Dampiera are suckering plants which form clumps, increasing from an underground root stock from which new growth arises. When this happens is a good time to prune out old growth and tidy the clump. This photo was taken in Little Desert National Park in Western Victoria and I suspect it is a subspecies of Dampiera rosmarinifolia. I will check that when I get access to my reference books again.
This is a hardy plant and has grown very well in our 350 mm of rain which we usually get in the winter. It flowers in the spring with these dark purple flowers. We have a pink and a mauve version of this also. It needs well drained soil which can be achieved by mounding the soil. Even as little as 10 cm will improve drainage.
‘The Mallee’ is a term covering several scenarios. The Mallee is a term used to describe areas of the country which are covered in mainly Eucalypts of the mallee type. A feature, and this is what I love, is the variety of smaller plants forming the understory. These plants are often prolific and very colourful flowering plants.
We talk about Mallee towns being those towns, usually in farming communities, which exist because of the mallee areas being cleared for farming.
The photos show parts of Lowan Conservation Park including the access track through the park.
This is a deep yellow daisy common around here. The seed germinates readily and the flowers create a delightful display. They are generally an annual but some can persist as a perennial if the season has been good. A good season like we had last year saw masses of the plants and a great floral display. Nowhere near the same number of plants this year but those that are there are beginning to flower.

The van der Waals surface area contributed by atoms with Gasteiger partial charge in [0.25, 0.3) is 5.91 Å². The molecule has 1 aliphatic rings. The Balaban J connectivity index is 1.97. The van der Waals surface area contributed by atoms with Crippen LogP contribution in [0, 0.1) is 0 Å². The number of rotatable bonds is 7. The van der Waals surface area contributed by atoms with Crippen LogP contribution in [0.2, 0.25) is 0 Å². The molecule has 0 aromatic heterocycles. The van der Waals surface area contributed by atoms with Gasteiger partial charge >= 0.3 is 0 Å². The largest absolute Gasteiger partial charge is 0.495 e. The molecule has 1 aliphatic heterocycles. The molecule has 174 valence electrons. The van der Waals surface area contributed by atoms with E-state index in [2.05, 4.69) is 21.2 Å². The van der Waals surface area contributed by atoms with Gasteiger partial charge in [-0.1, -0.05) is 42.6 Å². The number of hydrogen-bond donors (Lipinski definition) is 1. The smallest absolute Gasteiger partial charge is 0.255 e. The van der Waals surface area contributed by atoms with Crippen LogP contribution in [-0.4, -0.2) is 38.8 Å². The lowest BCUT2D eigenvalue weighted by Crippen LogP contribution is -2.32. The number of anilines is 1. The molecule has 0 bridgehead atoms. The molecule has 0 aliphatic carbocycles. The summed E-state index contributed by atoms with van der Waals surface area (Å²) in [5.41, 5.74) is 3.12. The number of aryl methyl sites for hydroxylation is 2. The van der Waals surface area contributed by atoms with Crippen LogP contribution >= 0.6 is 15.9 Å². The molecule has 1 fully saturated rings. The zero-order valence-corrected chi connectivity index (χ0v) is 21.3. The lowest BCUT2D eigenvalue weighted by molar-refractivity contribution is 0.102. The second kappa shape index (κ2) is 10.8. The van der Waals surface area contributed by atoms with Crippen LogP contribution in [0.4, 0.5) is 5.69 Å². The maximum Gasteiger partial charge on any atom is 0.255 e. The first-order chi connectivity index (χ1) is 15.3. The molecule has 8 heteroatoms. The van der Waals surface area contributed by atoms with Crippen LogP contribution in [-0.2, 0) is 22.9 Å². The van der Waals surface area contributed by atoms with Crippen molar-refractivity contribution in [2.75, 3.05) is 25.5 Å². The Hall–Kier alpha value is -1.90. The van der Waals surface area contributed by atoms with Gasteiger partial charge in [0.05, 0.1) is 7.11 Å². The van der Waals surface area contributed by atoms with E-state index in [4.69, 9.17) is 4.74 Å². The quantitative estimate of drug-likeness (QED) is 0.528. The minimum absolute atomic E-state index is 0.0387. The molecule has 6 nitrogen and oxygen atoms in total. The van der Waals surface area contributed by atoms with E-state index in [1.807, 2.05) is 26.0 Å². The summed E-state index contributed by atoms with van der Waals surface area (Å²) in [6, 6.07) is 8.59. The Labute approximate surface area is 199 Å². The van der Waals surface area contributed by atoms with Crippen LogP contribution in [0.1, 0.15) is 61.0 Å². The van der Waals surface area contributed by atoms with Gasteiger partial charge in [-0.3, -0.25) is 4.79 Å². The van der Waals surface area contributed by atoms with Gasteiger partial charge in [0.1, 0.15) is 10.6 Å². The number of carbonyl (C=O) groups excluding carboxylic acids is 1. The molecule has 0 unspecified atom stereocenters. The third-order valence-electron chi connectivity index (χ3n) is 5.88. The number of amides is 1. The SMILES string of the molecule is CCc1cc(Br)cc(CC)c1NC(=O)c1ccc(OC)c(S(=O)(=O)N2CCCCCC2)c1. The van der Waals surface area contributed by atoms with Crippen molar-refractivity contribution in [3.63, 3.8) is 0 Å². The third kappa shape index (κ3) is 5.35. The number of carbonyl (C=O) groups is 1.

We saw some of these plants along the board walk at St Kilda the other day. There is a form that grows here known as the ‘Mallee’ form subspecies dissectifolia. The one at St Kilda would be the coastal form.
They grow to a height of 40-60cm. They need full sun and good drainage. There is also a Forest form which grows in Victoria, New South Wales and Queensland. This form grows to 1m tall by about 80cm wide, with large leaves 4-15cm long. Tip pruning produces a bushier plant.
I think these would be great as a bedding plant in gardens. They flower for months.
Acacia rhetinocarpa is a rare wattle which is endangered in South Australia. I have a plant given to me many years ago. Every year I miss out on the seed as the pods seem to split quickly and seed has gone before I get a chance to collect them. Seeing the abundance of the flowers this year hopefully means that seed will set and if I am organised I will try to put a stocking bag over a few branchlets to catch the seed.It is a pretty ornamental wattle.
Members of the local Australian Plant Society used to check on a small colony of plants near here. The plants grew in a position where they received some water run-off from the road. Ferries McDonald Conservation Park in South Australia has some colonies which were protected by the Field Naturalists Society.
My plant is only about a metre tall and wide. They can get to one and a half metres but mine is growing at the base of some mallee trees and has root competition.This is another tough drought, frost and lime tolerant plant.
This morning we took we took my mother and niece to Monarto Zoo, about an hour east of Adelaide along the South Eastern Highway. We haven’t done the bus tour for ages. It was great although very cold today.
A highlight of the trip was seeing two brand new baby giraffe, born last Friday and Saturday. One was still wonky on its legs but got up to suckle for a while from its mother. The other was content to doze in the weak sun for a while. Giraffe are amazing creatures.
As are the African Painted Dogs. There has been a good season for them too. Heaps of 6-8 week old puppies scrambling and playing quite roughly with each other. It was quite a creche. Apparently the other adult dogs help to raise the pups and feed them. One adult was giving quite strong taps with its front paw to a pup.
There is such a lot to see at the Zoo. New developments are taking place as money becomes available. We enjoyed a concert there last year, with the Adelaide Symphony Orchestra. This was a fund raiser for the Zoo.
On one of the walks today there was an abundance of Lomandra effusa, Scented Mat Rush. In fact the vegetation was looking in good heart. This Lomandra was in quite dense communities. It will be good to do the walks at the end of the winter as this is an area where the wild flowers are lovely then. Prostanthera eurybioides (Monarto Mint Bush) was in flower in the Zoo plantings.